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'Too Close To It'? What DOES That Mean?

What does it mean to be "too close" to a product? Does that really cloud your vision about the quality, or schedule?

Mac Senour, Blogger

April 2, 2009

2 Min Read

A phrase I have heard a couple of times, I always smile when I do.  My usual response is: "Of course I am, that's why you hired me... to get close to things and to evaluate them".

So how do you get "too close"?

I think that it's used as an excuse to attempt to dismiss an opinion when there isn't a good counter to the argument.  As a Producer, and usually put into the position to evaluate products, I am required to know it inside and out.  As a matter of fact, I have been chastised a few times for NOT being close enough to a product.

When I was at SEGA even as an Associate Producer I was given the veto power on products.  I was expected to play the game and give my intelligent feedback.  If I had not gotten "too close" to GunStar Heroes, the product would not have been picked up by SEGA and it wouldn't have won Game of  the Year and who knows what would have happened to the developer Treasure.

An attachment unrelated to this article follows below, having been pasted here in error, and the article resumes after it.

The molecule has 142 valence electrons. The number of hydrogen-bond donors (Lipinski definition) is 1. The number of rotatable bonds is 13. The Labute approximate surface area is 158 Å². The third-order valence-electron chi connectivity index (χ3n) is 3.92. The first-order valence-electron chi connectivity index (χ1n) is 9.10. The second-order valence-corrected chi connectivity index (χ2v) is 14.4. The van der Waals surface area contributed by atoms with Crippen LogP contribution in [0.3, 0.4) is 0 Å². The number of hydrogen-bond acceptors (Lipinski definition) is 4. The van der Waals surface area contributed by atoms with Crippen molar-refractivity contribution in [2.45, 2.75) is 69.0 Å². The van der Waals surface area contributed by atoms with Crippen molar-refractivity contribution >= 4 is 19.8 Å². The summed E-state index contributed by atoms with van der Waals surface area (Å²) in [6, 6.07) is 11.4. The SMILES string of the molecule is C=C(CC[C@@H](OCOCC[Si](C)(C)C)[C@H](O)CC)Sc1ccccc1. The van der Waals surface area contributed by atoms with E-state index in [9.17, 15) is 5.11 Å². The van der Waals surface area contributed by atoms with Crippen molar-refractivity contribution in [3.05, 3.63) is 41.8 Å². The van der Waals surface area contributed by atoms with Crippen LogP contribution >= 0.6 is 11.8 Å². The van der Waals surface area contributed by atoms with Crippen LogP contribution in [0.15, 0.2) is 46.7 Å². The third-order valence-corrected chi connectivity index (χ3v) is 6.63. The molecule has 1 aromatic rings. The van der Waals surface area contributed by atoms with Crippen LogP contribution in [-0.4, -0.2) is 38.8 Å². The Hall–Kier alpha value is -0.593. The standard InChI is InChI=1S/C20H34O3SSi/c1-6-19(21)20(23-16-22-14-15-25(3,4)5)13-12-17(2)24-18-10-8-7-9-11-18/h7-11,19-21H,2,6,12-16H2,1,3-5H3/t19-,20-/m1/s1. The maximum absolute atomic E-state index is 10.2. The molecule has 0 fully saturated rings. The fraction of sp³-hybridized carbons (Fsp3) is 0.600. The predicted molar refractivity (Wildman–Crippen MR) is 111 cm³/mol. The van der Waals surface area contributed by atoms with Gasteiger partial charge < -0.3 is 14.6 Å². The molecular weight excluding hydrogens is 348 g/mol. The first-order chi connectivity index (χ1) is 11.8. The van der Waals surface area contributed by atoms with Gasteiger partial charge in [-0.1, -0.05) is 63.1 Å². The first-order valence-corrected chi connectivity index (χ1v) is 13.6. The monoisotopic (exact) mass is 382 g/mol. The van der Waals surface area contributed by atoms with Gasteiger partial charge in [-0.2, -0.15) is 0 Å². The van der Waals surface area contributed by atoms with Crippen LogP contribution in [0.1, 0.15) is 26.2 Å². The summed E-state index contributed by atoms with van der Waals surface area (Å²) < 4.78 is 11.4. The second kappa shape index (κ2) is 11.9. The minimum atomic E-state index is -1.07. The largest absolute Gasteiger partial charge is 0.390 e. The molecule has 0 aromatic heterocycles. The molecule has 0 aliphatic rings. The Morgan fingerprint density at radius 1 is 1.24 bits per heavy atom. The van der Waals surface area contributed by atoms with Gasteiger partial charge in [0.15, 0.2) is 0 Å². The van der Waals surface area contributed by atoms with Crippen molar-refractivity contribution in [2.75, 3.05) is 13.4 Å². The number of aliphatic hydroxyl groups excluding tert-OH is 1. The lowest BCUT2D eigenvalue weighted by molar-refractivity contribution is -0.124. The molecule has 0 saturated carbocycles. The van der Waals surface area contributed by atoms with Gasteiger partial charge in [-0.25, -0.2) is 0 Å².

But how do you get close to it?  Obviously the simple answer is to just play it.  But I think you also have to play games LIKE the one you're evaling. What does this game bring to the table that changes the course of the genre, even if only slightly.

Someone once said, that you have to give the consumer something that is vastly superior to what they are already using to get them to switch.  Maybe one of my readers can suggest who said that so I can give him credit where its due.  The comment is very true in games.

Products to me must "move the circle".  Let me explain what I mean by that.  Let's say that Tomb Raider is the best third person title selling.  Make that a point on a piece of paper, and then make a circle around that point with it being in the center. 

All games in that genre fit within that circle.  If your game is too close to the center, it's a clone, if it's FAR outside of the circle then you're asking the consumer to learn too much.

What you want to hit is the line of that circle.  So that some parts of your game are known, but some parts are new and innovative.

So get close to your games and lets see where they hit in the circle.  Don't go for a clone, hit the LINE!

Your comments?


[Read more of my blog posts at:  http://aboutmakinggames.blogspot.com/]

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